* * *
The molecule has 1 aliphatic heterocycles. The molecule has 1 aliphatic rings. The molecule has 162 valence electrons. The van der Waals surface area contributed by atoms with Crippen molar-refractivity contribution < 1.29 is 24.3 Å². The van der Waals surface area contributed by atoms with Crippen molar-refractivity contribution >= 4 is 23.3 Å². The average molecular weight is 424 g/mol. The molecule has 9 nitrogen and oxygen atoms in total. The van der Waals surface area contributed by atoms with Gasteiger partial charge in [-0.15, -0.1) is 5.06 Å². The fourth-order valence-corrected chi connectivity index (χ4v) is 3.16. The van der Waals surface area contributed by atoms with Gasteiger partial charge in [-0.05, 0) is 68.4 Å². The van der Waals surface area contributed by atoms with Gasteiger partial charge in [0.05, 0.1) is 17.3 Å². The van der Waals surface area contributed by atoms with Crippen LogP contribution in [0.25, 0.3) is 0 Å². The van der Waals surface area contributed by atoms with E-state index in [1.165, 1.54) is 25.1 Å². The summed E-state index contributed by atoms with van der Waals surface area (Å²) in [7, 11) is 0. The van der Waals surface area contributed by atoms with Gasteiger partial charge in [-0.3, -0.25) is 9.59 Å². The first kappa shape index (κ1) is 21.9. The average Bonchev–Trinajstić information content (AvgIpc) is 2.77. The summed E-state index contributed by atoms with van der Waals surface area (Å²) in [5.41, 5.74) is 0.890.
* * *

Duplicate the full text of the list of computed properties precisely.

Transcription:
The molecule has 1 aliphatic heterocycles. The molecule has 1 aliphatic rings. The molecule has 162 valence electrons. The van der Waals surface area contributed by atoms with Crippen molar-refractivity contribution < 1.29 is 24.3 Å². The van der Waals surface area contributed by atoms with Crippen molar-refractivity contribution >= 4 is 23.3 Å². The average molecular weight is 424 g/mol. The molecule has 9 nitrogen and oxygen atoms in total. The van der Waals surface area contributed by atoms with Gasteiger partial charge in [-0.15, -0.1) is 5.06 Å². The fourth-order valence-corrected chi connectivity index (χ4v) is 3.16. The van der Waals surface area contributed by atoms with Gasteiger partial charge in [-0.05, 0) is 68.4 Å². The van der Waals surface area contributed by atoms with Gasteiger partial charge in [0.05, 0.1) is 17.3 Å². The van der Waals surface area contributed by atoms with Crippen LogP contribution in [0.25, 0.3) is 0 Å². The van der Waals surface area contributed by atoms with E-state index in [1.165, 1.54) is 25.1 Å². The summed E-state index contributed by atoms with van der Waals surface area (Å²) in [7, 11) is 0. The van der Waals surface area contributed by atoms with Gasteiger partial charge in [-0.3, -0.25) is 9.59 Å². The first kappa shape index (κ1) is 21.9. The average Bonchev–Trinajstić information content (AvgIpc) is 2.77. The summed E-state index contributed by atoms with van der Waals surface area (Å²) in [5.41, 5.74) is 0.890.